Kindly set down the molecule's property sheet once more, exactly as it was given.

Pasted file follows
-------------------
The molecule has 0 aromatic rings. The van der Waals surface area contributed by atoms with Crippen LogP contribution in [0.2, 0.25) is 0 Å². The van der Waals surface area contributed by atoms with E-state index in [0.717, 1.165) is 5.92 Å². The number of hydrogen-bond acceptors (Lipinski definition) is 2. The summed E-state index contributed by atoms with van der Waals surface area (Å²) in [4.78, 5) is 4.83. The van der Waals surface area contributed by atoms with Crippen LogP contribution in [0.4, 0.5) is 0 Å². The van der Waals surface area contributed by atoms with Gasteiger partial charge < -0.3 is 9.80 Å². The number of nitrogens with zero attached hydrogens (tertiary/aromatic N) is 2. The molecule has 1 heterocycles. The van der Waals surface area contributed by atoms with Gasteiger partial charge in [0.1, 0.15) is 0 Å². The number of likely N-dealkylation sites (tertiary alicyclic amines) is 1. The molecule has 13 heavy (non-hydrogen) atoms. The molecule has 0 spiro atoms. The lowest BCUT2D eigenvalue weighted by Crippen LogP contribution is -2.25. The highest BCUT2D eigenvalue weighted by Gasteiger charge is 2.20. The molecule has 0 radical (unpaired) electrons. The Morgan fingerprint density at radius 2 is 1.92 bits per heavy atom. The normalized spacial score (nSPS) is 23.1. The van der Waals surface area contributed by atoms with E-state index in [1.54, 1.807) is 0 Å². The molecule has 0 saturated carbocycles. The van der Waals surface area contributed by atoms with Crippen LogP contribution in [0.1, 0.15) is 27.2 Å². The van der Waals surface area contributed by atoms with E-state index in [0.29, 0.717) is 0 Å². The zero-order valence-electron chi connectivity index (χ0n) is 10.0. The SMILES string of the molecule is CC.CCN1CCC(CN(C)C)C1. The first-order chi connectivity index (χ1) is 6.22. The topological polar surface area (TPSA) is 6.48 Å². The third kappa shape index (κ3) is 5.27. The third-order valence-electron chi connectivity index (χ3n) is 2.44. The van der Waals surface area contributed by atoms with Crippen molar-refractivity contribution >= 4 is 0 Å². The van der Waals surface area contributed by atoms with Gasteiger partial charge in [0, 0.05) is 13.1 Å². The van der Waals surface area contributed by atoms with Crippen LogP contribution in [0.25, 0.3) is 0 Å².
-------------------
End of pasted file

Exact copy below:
The molecule has 0 aromatic rings. The van der Waals surface area contributed by atoms with Crippen LogP contribution in [0.2, 0.25) is 0 Å². The van der Waals surface area contributed by atoms with E-state index in [0.717, 1.165) is 5.92 Å². The number of hydrogen-bond acceptors (Lipinski definition) is 2. The summed E-state index contributed by atoms with van der Waals surface area (Å²) in [4.78, 5) is 4.83. The van der Waals surface area contributed by atoms with Crippen LogP contribution in [0.4, 0.5) is 0 Å². The van der Waals surface area contributed by atoms with Gasteiger partial charge < -0.3 is 9.80 Å². The number of nitrogens with zero attached hydrogens (tertiary/aromatic N) is 2. The molecule has 1 heterocycles. The van der Waals surface area contributed by atoms with Gasteiger partial charge in [0.1, 0.15) is 0 Å². The number of likely N-dealkylation sites (tertiary alicyclic amines) is 1. The molecule has 13 heavy (non-hydrogen) atoms. The molecule has 0 spiro atoms. The lowest BCUT2D eigenvalue weighted by Crippen LogP contribution is -2.25. The highest BCUT2D eigenvalue weighted by Gasteiger charge is 2.20. The molecule has 0 radical (unpaired) electrons. The Morgan fingerprint density at radius 2 is 1.92 bits per heavy atom. The normalized spacial score (nSPS) is 23.1. The van der Waals surface area contributed by atoms with E-state index in [1.54, 1.807) is 0 Å². The molecule has 0 saturated carbocycles. The van der Waals surface area contributed by atoms with Crippen LogP contribution in [0.1, 0.15) is 27.2 Å². The van der Waals surface area contributed by atoms with E-state index in [0.29, 0.717) is 0 Å². The zero-order valence-electron chi connectivity index (χ0n) is 10.0. The SMILES string of the molecule is CC.CCN1CCC(CN(C)C)C1. The first-order chi connectivity index (χ1) is 6.22. The topological polar surface area (TPSA) is 6.48 Å². The third kappa shape index (κ3) is 5.27. The third-order valence-electron chi connectivity index (χ3n) is 2.44. The van der Waals surface area contributed by atoms with Crippen molar-refractivity contribution >= 4 is 0 Å². The van der Waals surface area contributed by atoms with Gasteiger partial charge in [0, 0.05) is 13.1 Å². The van der Waals surface area contributed by atoms with Crippen LogP contribution in [0.25, 0.3) is 0 Å².